Nestled in the rolling Eildon Hills in Melrose, a town in the Scottish Borders, this Mid-century home is an ode to modernist design. Set over a single storey, three half levels dividing the space, it really feels reminiscent of Frank Lloyd Wright’s Usonian houses – the simple, grid-like layout, the flat roof with protruding overhangs, the mix of exposed brick and glass panels. The house was actually designed by the late architect Hamish Bremner, but was extended in 1977 by Ron Russell, a Principal Architect to the celebrated Mid-century architect Peter Womersley.
The interiors have been renovated in recent years to modernize the space, but really you'd never know, it's all be done so sympathetically. The exposed white-painted brick walls and pine board paneling, with the colorful kitchen and orange tiled bathroom, look like they have belonged in the house for decades. Let's take a tour...
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Through a warm and welcoming, wood-paneled hallway, you enter the sunken sitting room. Whitewashed brick walls meet with that warm stained pine, the two materials that cover the walls in every room. A quirky open fire that's off centered by the log storage, is the focal point making the room feel cocooning and cozy despite the large expanses of glass that fill the room with sunlight.
The room is actually shaded by a flat roof canopy so you don't get that harsh direct sunlight streaming straight into the room. The timber strip flooring that runs underfoot adds even more warmth to the space, counteracting the crisp white of the walls.
The decor in here is kept fairly minimal, really it's the architecture of the house and that mix of wood and brick that provides all the decoration needed. And that goes for every room – quirky finds from the homeowner's collection add touches of color and texture without distracting from the unique design of the space.
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The kitchen is semi-open plan with the living room, they sit together in an L-shaped space that feels both open and airy and yet like that could be separate spaces when needed. The bold color palette of pistachio green, vibrant coral, and pale yellow, has a slight 60s vibe, like a pastel Mondrian.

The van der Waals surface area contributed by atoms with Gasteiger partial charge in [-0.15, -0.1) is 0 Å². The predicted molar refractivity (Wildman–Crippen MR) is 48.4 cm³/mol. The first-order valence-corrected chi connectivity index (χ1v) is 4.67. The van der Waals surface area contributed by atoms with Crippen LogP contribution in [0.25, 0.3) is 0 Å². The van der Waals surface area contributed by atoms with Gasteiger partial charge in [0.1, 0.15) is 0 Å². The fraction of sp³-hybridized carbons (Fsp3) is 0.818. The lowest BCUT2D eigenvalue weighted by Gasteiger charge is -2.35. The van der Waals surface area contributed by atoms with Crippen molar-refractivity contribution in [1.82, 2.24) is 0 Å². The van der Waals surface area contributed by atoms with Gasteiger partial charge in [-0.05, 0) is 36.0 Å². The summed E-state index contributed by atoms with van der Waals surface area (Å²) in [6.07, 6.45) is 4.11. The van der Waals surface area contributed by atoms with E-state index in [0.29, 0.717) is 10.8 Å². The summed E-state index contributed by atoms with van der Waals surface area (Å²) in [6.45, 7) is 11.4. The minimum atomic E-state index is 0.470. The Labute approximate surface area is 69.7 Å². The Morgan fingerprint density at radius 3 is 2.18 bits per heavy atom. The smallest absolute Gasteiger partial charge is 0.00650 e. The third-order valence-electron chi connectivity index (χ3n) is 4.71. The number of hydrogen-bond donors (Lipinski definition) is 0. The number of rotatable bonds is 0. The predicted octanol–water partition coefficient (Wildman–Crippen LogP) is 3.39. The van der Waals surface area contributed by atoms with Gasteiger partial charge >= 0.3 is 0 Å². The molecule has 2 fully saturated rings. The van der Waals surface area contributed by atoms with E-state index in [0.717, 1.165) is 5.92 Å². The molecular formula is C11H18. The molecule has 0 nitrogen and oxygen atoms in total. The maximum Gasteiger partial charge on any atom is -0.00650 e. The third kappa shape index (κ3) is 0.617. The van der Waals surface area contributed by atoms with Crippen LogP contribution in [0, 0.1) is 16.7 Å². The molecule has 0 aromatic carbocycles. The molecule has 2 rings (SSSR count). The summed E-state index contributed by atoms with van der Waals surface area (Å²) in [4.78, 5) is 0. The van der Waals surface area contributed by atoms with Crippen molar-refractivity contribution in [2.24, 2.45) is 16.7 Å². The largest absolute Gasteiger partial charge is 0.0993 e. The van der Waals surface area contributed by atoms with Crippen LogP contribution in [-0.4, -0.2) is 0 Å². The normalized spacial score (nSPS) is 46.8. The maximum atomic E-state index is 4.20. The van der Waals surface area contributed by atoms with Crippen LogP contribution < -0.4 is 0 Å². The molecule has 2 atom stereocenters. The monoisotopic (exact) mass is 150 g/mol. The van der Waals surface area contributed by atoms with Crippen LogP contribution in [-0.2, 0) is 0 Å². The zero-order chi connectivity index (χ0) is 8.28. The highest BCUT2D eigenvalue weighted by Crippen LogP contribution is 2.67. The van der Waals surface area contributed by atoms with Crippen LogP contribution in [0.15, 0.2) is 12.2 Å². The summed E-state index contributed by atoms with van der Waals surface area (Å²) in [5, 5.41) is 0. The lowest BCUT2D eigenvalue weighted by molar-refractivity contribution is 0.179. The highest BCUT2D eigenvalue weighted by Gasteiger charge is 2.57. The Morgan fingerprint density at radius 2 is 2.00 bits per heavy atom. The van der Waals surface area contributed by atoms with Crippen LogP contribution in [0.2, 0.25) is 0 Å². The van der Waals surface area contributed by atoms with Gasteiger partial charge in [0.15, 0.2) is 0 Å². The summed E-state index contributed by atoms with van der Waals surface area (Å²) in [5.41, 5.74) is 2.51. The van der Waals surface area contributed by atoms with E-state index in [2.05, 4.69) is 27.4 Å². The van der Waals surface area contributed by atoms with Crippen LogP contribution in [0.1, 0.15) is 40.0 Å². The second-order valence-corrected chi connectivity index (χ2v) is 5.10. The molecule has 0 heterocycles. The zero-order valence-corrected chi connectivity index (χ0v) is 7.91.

The combination of brick and wood continues through to this space too, adding plenty of natural textures to the clean and simple cabinetry. Note the mirror splashback too, a really clever way to open up the relatively small space and make it feel much larger. Forgoing the wall cabinetry on one side prevents the narrow kitchen from being too cluttered too and that run of the brick wall makes it feel more connected with the living room.
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On the mid-level, up a short staircase from the kitchen, is the dining room. The soft light blue color scheme really pops against the darker, warm wood paneling. The shapes in here too seem to contrast the natural backdrop, the retro shapes of the dining chairs and the light fixture, even the geometric print of the wallpaper, stand out as being decidely modern and striking in comparison with the grains of the wood. Despite this mixing of materials, the overall look suits the house and its surroundings perfectly.
The main bedroom (there are two more on the uppermost level) has a similar soft blue scheme and echoes the mid-century atmosphere of the rest of the house. The ceiling has been painted to match the ceiling in the dining room which perfectly counteracts all the warmth with the wood paneling, the room feels cozy and inviting and yet fresh and calming too.
The family bathroom zings with bright color, vivid orange tiling, and glossy cabinets, set against muted timber wall and ceiling boarding. It feels fun and retro, just like the rest of the property, but it's simple and sleek too so the design doesn't feel too gimmicky. No carpet in here as there would have been when the house was first built!
Like what you see? This property is currently listed with The Modern House.
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Hebe is the Digital Editor of Livingetc; she has a background in lifestyle and interior journalism and a passion for renovating small spaces. You'll usually find her attempting DIY, whether it's spray painting her whole kitchen, don't try that at home, or ever changing the wallpaper in her hallway. Livingetc has been such a huge inspiration and has influenced Hebe's style since she moved into her first rental and finally had a small amount of control over the decor and now loves being able to help others make decisions when decorating their own homes. Last year she moved from renting to owning her first teeny tiny Edwardian flat in London with her whippet Willow (who yes she chose to match her interiors...) and is already on the lookout for her next project.
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